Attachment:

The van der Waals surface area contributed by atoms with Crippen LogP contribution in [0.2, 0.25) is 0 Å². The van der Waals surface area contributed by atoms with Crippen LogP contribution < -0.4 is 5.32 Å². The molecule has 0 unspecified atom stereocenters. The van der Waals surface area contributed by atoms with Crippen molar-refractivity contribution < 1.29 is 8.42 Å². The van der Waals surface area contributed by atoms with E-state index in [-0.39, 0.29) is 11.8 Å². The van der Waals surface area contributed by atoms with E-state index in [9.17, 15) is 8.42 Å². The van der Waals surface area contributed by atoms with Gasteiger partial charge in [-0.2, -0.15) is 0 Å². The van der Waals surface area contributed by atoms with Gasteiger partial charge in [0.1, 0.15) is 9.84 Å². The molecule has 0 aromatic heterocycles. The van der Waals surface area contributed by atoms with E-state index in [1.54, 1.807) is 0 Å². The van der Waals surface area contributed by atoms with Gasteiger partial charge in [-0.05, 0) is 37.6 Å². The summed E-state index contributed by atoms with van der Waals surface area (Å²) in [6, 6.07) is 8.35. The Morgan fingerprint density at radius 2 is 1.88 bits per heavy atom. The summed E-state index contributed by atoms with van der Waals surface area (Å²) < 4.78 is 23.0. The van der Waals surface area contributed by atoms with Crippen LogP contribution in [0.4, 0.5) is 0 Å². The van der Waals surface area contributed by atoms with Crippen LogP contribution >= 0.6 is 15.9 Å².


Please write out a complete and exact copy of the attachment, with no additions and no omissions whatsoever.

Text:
The van der Waals surface area contributed by atoms with Crippen LogP contribution in [0.2, 0.25) is 0 Å². The van der Waals surface area contributed by atoms with Crippen LogP contribution < -0.4 is 5.32 Å². The molecule has 0 unspecified atom stereocenters. The van der Waals surface area contributed by atoms with Crippen molar-refractivity contribution < 1.29 is 8.42 Å². The van der Waals surface area contributed by atoms with E-state index in [-0.39, 0.29) is 11.8 Å². The van der Waals surface area contributed by atoms with E-state index in [9.17, 15) is 8.42 Å². The van der Waals surface area contributed by atoms with Gasteiger partial charge in [-0.2, -0.15) is 0 Å². The van der Waals surface area contributed by atoms with Gasteiger partial charge in [0.1, 0.15) is 9.84 Å². The molecule has 0 aromatic heterocycles. The van der Waals surface area contributed by atoms with E-state index in [1.54, 1.807) is 0 Å². The van der Waals surface area contributed by atoms with Gasteiger partial charge in [-0.05, 0) is 37.6 Å². The summed E-state index contributed by atoms with van der Waals surface area (Å²) in [6, 6.07) is 8.35. The Morgan fingerprint density at radius 2 is 1.88 bits per heavy atom. The summed E-state index contributed by atoms with van der Waals surface area (Å²) < 4.78 is 23.0. The van der Waals surface area contributed by atoms with Crippen LogP contribution in [0.4, 0.5) is 0 Å². The van der Waals surface area contributed by atoms with Crippen LogP contribution >= 0.6 is 15.9 Å².